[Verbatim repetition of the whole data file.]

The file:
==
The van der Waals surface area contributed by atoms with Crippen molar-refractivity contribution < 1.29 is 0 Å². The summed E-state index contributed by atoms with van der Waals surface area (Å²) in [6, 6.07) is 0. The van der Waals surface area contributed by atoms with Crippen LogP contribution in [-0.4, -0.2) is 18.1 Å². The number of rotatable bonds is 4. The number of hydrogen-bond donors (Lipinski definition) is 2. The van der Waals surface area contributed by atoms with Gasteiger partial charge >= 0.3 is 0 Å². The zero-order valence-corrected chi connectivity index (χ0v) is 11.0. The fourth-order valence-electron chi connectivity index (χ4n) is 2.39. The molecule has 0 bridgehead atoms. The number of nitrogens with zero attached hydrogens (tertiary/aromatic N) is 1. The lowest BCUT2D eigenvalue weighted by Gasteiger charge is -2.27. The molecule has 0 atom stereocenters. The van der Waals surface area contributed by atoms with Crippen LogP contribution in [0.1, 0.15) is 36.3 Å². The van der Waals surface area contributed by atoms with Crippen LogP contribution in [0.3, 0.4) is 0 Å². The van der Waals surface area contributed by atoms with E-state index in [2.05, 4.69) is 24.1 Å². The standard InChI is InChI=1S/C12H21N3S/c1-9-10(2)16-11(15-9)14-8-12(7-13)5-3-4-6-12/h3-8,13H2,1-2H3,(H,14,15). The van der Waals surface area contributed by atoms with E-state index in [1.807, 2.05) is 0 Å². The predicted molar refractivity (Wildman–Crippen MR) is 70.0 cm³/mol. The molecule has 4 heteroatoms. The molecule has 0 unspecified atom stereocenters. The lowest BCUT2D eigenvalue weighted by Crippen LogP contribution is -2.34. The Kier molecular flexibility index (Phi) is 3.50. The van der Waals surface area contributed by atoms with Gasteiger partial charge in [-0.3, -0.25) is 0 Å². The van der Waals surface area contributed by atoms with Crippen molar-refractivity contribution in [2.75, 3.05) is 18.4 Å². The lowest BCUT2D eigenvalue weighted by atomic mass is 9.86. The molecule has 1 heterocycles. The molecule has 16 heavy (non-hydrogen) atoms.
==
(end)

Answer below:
The van der Waals surface area contributed by atoms with Crippen molar-refractivity contribution < 1.29 is 0 Å². The summed E-state index contributed by atoms with van der Waals surface area (Å²) in [6, 6.07) is 0. The van der Waals surface area contributed by atoms with Crippen LogP contribution in [-0.4, -0.2) is 18.1 Å². The number of rotatable bonds is 4. The number of hydrogen-bond donors (Lipinski definition) is 2. The van der Waals surface area contributed by atoms with Gasteiger partial charge >= 0.3 is 0 Å². The zero-order valence-corrected chi connectivity index (χ0v) is 11.0. The fourth-order valence-electron chi connectivity index (χ4n) is 2.39. The molecule has 0 bridgehead atoms. The number of nitrogens with zero attached hydrogens (tertiary/aromatic N) is 1. The lowest BCUT2D eigenvalue weighted by Gasteiger charge is -2.27. The molecule has 0 atom stereocenters. The van der Waals surface area contributed by atoms with Crippen LogP contribution in [0.1, 0.15) is 36.3 Å². The van der Waals surface area contributed by atoms with Crippen LogP contribution in [0.3, 0.4) is 0 Å². The van der Waals surface area contributed by atoms with E-state index in [2.05, 4.69) is 24.1 Å². The standard InChI is InChI=1S/C12H21N3S/c1-9-10(2)16-11(15-9)14-8-12(7-13)5-3-4-6-12/h3-8,13H2,1-2H3,(H,14,15). The van der Waals surface area contributed by atoms with E-state index in [1.807, 2.05) is 0 Å². The predicted molar refractivity (Wildman–Crippen MR) is 70.0 cm³/mol. The molecule has 4 heteroatoms. The molecule has 0 unspecified atom stereocenters. The lowest BCUT2D eigenvalue weighted by Crippen LogP contribution is -2.34. The Kier molecular flexibility index (Phi) is 3.50. The van der Waals surface area contributed by atoms with Gasteiger partial charge in [-0.3, -0.25) is 0 Å². The van der Waals surface area contributed by atoms with Crippen molar-refractivity contribution in [2.75, 3.05) is 18.4 Å². The lowest BCUT2D eigenvalue weighted by atomic mass is 9.86. The molecule has 1 heterocycles. The molecule has 16 heavy (non-hydrogen) atoms.